June 5 – 8, 2014, saw the return of what is now being labeled as the third largest Comicon in the US (followed by San Diego and New York), and after many of the events that were there, as well as the large number of people who showed up for it, I can certainly understand why. This report will cover a sampling of the multitude of events, as well as variety of people, I had the pleasure of witnessing during my time there.
Starting with Saturday we made our way into the big ballroom where all of the “big headliners” were speaking. Since we were there early there was not much activity, but that changed rapidly. In a short amount of time the stage lights were as was back screen projection proudly proclaiming that this was a Phoenix Comicon. Soon after we were treated to a video from the TV series Batman and there was everyone’s favorite, Adam West as Batman, doing what has become famously known as the “Batoosi” dance. Afterwards certain guests, mainly those dressed up in costumes celebrating the Batman universe, were allowed up on stage to join in a contest showing their dancing skills. All of this served as a nice warm up for what was our first big event of the day; the Batman panel, featuring Adam West, Burt Ward, and the still vivacious Julie Newmar!
Many of the questions asked were about their fondest or unusual memories of their time on the show. West showed that he still has an incredibly dry sense of humor in how he gave his answers. In fact they were so dry that sometimes it became difficult to tell if he was actually being serious! Burt Ward gave very honest, factual answers about his observations during his time as Dick Grayson/Robin, and continued to share his appreciation to the fans of the show. Julie Newmar, however, was totally over the top in her answers that it became incredibly apparent as to why she got cast in the role of Catwoman in the first place! Even at the age of 80 she still appeared with beauty and grace, as well as a devilishly sharp sense of humor and expression. She clearly showed her appreciation to all of her fans of all persuasions and said that the reason the TV show has endured after all these years is because it was fun, and that was the message she wanted to share. HAVE FUN! It will keep you young. Well Ms. Newmar must have had a lot of fun because she looked absolutely amazing.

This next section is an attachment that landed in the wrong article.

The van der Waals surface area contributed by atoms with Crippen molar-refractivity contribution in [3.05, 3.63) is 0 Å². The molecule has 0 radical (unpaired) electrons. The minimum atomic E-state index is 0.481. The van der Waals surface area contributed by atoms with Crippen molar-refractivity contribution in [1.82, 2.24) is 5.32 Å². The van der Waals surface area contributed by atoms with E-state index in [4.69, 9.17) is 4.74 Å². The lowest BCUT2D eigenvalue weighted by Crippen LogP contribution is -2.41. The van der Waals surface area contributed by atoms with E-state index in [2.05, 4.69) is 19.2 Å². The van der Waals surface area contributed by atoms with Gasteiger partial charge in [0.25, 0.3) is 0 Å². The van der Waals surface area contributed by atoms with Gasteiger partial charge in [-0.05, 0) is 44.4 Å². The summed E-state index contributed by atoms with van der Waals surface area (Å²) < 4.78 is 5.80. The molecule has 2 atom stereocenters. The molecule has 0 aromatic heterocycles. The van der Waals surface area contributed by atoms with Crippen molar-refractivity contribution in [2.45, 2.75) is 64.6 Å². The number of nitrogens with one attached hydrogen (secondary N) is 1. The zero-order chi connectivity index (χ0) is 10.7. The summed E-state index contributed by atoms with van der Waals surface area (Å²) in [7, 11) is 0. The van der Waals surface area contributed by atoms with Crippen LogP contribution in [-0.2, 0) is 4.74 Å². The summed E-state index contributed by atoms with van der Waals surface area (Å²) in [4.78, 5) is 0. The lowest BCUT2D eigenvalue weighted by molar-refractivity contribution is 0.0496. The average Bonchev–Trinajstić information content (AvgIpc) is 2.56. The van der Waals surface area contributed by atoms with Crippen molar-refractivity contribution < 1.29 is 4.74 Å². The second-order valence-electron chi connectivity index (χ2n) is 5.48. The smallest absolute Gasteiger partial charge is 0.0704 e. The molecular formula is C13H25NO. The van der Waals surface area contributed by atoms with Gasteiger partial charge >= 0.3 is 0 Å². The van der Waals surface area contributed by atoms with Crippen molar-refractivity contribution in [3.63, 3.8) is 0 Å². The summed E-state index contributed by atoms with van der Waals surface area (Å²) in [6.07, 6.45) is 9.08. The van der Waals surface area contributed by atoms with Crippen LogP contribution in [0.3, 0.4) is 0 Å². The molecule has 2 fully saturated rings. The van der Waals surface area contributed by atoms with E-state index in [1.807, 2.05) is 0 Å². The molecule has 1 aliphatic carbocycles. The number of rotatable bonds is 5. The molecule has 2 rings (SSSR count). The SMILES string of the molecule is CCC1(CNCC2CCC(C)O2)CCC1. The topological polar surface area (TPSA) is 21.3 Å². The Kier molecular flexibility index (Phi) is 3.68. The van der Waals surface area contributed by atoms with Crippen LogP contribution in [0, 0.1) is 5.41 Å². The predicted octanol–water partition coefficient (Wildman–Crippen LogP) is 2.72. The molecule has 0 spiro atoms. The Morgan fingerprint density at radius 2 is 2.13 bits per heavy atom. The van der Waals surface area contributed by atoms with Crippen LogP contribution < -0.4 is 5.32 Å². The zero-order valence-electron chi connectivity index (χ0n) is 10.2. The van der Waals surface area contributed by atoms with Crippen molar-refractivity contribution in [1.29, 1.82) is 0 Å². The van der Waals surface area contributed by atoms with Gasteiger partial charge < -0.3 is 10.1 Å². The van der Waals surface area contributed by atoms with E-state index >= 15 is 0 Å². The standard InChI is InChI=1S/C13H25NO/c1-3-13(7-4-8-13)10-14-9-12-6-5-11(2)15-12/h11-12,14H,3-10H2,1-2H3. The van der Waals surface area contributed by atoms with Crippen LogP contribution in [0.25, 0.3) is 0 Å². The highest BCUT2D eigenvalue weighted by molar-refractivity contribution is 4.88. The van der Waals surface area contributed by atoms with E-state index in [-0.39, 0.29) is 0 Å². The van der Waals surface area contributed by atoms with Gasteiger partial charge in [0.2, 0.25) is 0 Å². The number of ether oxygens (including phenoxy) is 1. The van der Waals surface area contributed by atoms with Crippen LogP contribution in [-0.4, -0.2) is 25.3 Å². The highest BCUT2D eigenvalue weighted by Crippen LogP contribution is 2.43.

She finished off her appearance with a special credit to her brother who joined her on stage. It seems that the only reason she went into the crazy world of acting and eventually became Catwoman was due to the encouragement of her brother, to which he received a standing ovation.
After the Batman panel we had a short break before going into our next panel. To help kill some time the moderators brought more people on to test their dancing skills as a means of paying tribute to the musical theater skills of the guest who was about to come on. A number of kids of varying ages were on when all of a sudden on ran John Barrowman who decided to show off his dancing ability, but that of the outrageous kind. Here is where we all got a sneak preview as to the kind of pure loon Barrowman is, especially when he decided to do some twerking on stage. Then, as quickly as he ran on stage he ran off to what was already incredible excitement coming from the audience.